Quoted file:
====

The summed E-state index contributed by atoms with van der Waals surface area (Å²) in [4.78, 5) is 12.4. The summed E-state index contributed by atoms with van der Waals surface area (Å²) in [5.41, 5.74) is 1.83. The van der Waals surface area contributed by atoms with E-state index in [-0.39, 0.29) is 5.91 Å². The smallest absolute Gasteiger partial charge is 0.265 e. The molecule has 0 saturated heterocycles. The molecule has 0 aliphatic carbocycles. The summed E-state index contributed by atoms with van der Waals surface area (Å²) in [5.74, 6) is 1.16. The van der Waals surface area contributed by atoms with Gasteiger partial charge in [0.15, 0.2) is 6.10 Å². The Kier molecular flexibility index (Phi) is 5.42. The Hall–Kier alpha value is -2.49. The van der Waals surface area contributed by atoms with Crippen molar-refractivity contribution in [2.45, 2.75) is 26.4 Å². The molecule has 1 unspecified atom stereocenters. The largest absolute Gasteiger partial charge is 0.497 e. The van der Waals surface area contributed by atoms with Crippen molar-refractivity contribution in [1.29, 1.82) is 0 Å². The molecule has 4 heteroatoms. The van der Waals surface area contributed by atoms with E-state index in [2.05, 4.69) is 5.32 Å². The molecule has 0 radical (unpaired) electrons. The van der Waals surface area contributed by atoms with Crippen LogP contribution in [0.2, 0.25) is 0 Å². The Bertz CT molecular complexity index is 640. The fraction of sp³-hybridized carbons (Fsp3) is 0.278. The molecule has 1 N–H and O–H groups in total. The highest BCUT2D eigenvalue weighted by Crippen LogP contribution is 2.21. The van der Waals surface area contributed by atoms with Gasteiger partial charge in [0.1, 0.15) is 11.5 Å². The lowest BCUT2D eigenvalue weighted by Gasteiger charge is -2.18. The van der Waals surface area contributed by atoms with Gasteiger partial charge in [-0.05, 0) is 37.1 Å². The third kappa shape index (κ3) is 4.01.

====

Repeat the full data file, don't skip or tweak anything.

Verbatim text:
The summed E-state index contributed by atoms with van der Waals surface area (Å²) in [4.78, 5) is 12.4. The summed E-state index contributed by atoms with van der Waals surface area (Å²) in [5.41, 5.74) is 1.83. The van der Waals surface area contributed by atoms with E-state index in [-0.39, 0.29) is 5.91 Å². The smallest absolute Gasteiger partial charge is 0.265 e. The molecule has 0 saturated heterocycles. The molecule has 0 aliphatic carbocycles. The summed E-state index contributed by atoms with van der Waals surface area (Å²) in [5.74, 6) is 1.16. The van der Waals surface area contributed by atoms with Gasteiger partial charge in [0.15, 0.2) is 6.10 Å². The Kier molecular flexibility index (Phi) is 5.42. The Hall–Kier alpha value is -2.49. The van der Waals surface area contributed by atoms with Crippen molar-refractivity contribution in [2.45, 2.75) is 26.4 Å². The molecule has 1 unspecified atom stereocenters. The largest absolute Gasteiger partial charge is 0.497 e. The van der Waals surface area contributed by atoms with Crippen molar-refractivity contribution in [1.29, 1.82) is 0 Å². The molecule has 4 heteroatoms. The van der Waals surface area contributed by atoms with E-state index in [2.05, 4.69) is 5.32 Å². The molecule has 0 radical (unpaired) electrons. The van der Waals surface area contributed by atoms with Crippen LogP contribution in [0.2, 0.25) is 0 Å². The Bertz CT molecular complexity index is 640. The fraction of sp³-hybridized carbons (Fsp3) is 0.278. The molecule has 1 N–H and O–H groups in total. The highest BCUT2D eigenvalue weighted by Crippen LogP contribution is 2.21. The van der Waals surface area contributed by atoms with Gasteiger partial charge in [0.1, 0.15) is 11.5 Å². The lowest BCUT2D eigenvalue weighted by Gasteiger charge is -2.18. The van der Waals surface area contributed by atoms with Gasteiger partial charge in [-0.05, 0) is 37.1 Å². The third kappa shape index (κ3) is 4.01.